June 20, 2014
As the Wall Street Journal article below notes, increased U.S. oil production is the best way to protect our country from volatile gasoline price spikes caused by international conflicts, such as the current violence in Iraq. Next week, the U.S. House of Representatives will take further action to expand domestic energy production and improve our energy security by considering H.R. 4899, the Lowering Gasoline Prices to Fuel an America that Works Act
. The bill will expand federal offshore and onshore energy production – creating over a million new jobs, easing the pain at the pump, and further lowering our dependence on foreign oil.
Wall Street Journal
June 17, 2014
The latest spasm of violence in the Middle East has sent crude-oil prices climbing in recent weeks, a familiar action-reaction that frequently has proved to be a drag on economic growth.
Yet that dynamic figures to ease in coming months and years as U.S. dependence on Mideast oil is, by a variety of measures, at a generational nadir.
In the current flare-up of unrest, Islamist militants have swept across northern Iraq, threatening Baghdad and spurring fears that violence could disrupt the country's 2.7 million barrels a day in exports. Amid this, the U.S. crude-oil benchmark on the New York Mercantile Exchange has climbed to around $107 a barrel, the highest level since September.
The oil-price instability has been playing out broadly since late 2010, when a string of popular political revolutions across the Middle East drove up the price of crude to $113 a barrel from $85 over five months.
Much has changed since the so-called Arab Spring to alter the U.S. energy picture. Advanced technologies such as hydraulic fracturing, or fracking, have boosted U.S. crude-oil production by 47% since late 2010. Domestic U.S. oil production in October surpassed imports for the first time in nearly two decades, putting slack into the global oil market and making more crude available at lower prices to countries like China and India.
Canada, too, has made great gains in oil production, so that the U.S. now imports about as much oil from its northern neighbor as from all of the Organization of the Petroleum Exporting Countries, meaning that the Middle East's importance to the U.S. energy supply has shrunk.
Better fuel economy has also left many consumers less sensitive to oil prices. For model year 2013, vehicles had average mileage of 24 miles a gallon, up 6% from 2010 and 22% from a decade ago.
"The U.S. is less vulnerable to oil shocks," said Brian Levitt, senior economist at OppenheimerFunds. "Over time, there's going to be less and less vulnerability to events in the Middle East."
That's not to say the U.S. is invulnerable. The nation still imports more than 7 million barrels a day of crude oil, and for many Americans, the amount of gasoline they consume is largely determined by the length of their commute. Higher gas prices—now at a national average of $3.69 a gallon, up 11% since the start of the year, according to the Energy Information Administration—can take a bite from consumer spending elsewhere.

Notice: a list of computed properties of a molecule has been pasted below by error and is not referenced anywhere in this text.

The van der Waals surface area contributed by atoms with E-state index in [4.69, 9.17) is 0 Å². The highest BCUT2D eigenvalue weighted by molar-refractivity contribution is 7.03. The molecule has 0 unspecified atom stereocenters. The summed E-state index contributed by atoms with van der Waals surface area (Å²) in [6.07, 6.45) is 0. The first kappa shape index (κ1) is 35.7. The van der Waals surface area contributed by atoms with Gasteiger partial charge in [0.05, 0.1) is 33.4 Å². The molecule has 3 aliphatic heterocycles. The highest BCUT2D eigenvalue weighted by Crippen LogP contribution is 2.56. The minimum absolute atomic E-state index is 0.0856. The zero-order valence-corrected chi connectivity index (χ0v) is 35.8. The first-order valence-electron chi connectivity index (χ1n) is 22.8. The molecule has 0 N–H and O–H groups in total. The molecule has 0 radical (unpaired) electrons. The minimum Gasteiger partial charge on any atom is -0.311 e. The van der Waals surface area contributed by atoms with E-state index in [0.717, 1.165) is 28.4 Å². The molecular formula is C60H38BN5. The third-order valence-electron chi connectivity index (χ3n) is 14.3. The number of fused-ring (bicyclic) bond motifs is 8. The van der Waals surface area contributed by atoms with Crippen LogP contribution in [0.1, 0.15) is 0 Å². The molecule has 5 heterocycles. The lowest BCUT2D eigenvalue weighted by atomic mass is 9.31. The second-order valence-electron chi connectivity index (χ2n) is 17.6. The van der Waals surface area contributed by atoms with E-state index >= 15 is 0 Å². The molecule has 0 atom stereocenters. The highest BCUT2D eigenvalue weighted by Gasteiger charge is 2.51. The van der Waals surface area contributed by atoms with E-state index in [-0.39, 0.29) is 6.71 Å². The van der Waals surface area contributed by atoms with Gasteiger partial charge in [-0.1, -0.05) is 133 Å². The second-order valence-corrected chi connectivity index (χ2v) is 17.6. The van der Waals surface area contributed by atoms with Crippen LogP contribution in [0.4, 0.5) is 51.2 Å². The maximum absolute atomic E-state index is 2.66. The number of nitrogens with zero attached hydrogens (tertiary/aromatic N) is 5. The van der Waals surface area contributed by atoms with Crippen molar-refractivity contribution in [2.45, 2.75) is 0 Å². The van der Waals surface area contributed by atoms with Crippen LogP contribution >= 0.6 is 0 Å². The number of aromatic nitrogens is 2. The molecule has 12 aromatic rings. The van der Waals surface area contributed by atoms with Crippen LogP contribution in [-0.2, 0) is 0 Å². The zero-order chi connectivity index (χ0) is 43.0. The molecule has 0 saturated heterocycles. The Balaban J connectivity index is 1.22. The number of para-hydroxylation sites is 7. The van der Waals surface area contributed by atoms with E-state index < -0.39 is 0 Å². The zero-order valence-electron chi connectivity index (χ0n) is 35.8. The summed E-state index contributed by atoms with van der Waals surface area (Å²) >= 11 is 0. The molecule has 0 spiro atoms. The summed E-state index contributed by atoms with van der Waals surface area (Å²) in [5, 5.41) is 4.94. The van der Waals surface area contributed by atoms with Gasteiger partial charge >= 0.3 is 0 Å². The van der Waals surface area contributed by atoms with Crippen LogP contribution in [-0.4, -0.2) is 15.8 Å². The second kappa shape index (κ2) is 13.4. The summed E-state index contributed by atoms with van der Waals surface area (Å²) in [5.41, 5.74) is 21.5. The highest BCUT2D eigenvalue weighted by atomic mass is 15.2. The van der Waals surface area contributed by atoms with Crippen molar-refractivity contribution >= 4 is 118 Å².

An increase of just $10 a barrel in the price of oil over three months would reduce U.S. gross domestic product by about 0.2 percentage point, according to Joseph LaVorgna, chief U.S. economist at Deutsche Bank.
Higher oil prices are "a risk factor and one that we're taking very seriously," said Jason Furman, chairman of the White House Council of Economic Advisers, speaking Tuesday at a CFO Network event hosted by The Wall Street Journal.
Increased domestic oil production and more-efficient cars mean the U.S. is more insulated from oil shocks than in past decades, he said, "but no one is fully insulated."
Still, while climbing oil prices would hurt U.S. consumers, any increase would benefit U.S. energy producers, providing a partial offset for the overall U.S. economy, according to Jason Schenker, the president of Prestige Economics in Austin, Texas.
"Because we're importing less, the risks to a widening trade deficit are somewhat diminished," he said, referring to the reduced need to import foreign oil. And there are potentially gains "from a corporate-profit standpoint" now that more U.S. firms and workers stand to gain when oil prices rise.
Before the latest spread of violence, Iraq was producing around 3.45 million barrels a day, less than half of what the U.S. currently produces and about 4% of world supply. Of that, 2.7 million barrels went onto the export market last month, according to the International Energy Agency.
Iraq has already suffered some setbacks on the oil front. An attack in March took 340,000 barrels a day off line. Repeated insurgent attacks have shut down the Kirkuk-to-Ceyhan oil pipeline that transports oil from northern Iraq to Turkey.
But the majority of the country's oil production is in the south, still well out of the zone of sectarian fighting north of Baghdad.